The S&P rallied right back to the trendline at 2928 which is now resistance for the markets. My guess is that it will attempt to trade up and thru that level again today. Its success will depend upon what the headlines say. I still think we are in the 2850/2928 range.
Oil remains in a stalemate trading at $52.52 as the trade war drags on. Yesterday, we learned US crude stockpiles rose by 2.9 million barrels, more than double expectations. Additionally, OPEC has allowed Nigeria to increase its output and word is that Venezuela will increase its exports despite US sanctions. All of this is only adding more supply to an already oversupplied market. Although it does feel like it is putting in a bottom right here, any positive news on trade will be positive for oil as it will remove the growing cloud of economic uncertainty.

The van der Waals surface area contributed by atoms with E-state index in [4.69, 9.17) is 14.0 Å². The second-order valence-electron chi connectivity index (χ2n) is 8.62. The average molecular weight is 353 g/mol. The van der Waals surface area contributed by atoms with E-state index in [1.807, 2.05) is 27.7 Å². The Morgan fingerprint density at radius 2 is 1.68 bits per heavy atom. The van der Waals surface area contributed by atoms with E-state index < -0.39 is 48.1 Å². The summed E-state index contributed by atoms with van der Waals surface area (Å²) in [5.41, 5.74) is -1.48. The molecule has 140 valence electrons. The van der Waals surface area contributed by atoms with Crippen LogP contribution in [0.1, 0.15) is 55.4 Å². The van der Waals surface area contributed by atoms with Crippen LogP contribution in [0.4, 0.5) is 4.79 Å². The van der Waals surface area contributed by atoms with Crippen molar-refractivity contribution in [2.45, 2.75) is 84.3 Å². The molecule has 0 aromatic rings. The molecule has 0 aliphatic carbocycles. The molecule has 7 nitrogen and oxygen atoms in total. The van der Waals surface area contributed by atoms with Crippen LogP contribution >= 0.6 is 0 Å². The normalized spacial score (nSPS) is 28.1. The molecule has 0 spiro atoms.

Pan Seared Garlic Butter Sirloin
This is a simple dish to make and when served with roasted potatoes and a large mixed green salad – makes an easy weeknight dish.
For this you need: butter, softened, 1 tspn minced fresh parsley, minced garlic, 1/4 teaspoon reduced-sodium soy sauce, 1 boneless top sirloin steak (3/4 pound), s&p.
Season the steak with s&p and set aside. Letting it sit for 15 – 20 mins.
Making some garlic butter – mix 2 tblspn of butter, the parsley, garlic and soy sauce. Set aside.
In a ribbed skillet – add 2 tblspn of plain butter over med heat. Next add the steak and sear on both sides for 5 mins – that should give you a med steak. If you want more rare, then cook for 4 mins per side and if you want more well done – then cook for 7 mins per side.
When done – place on a warmed plate and top with the garlic butter. Serve with roasted potatoes and a large mixed salad. Simple and so good.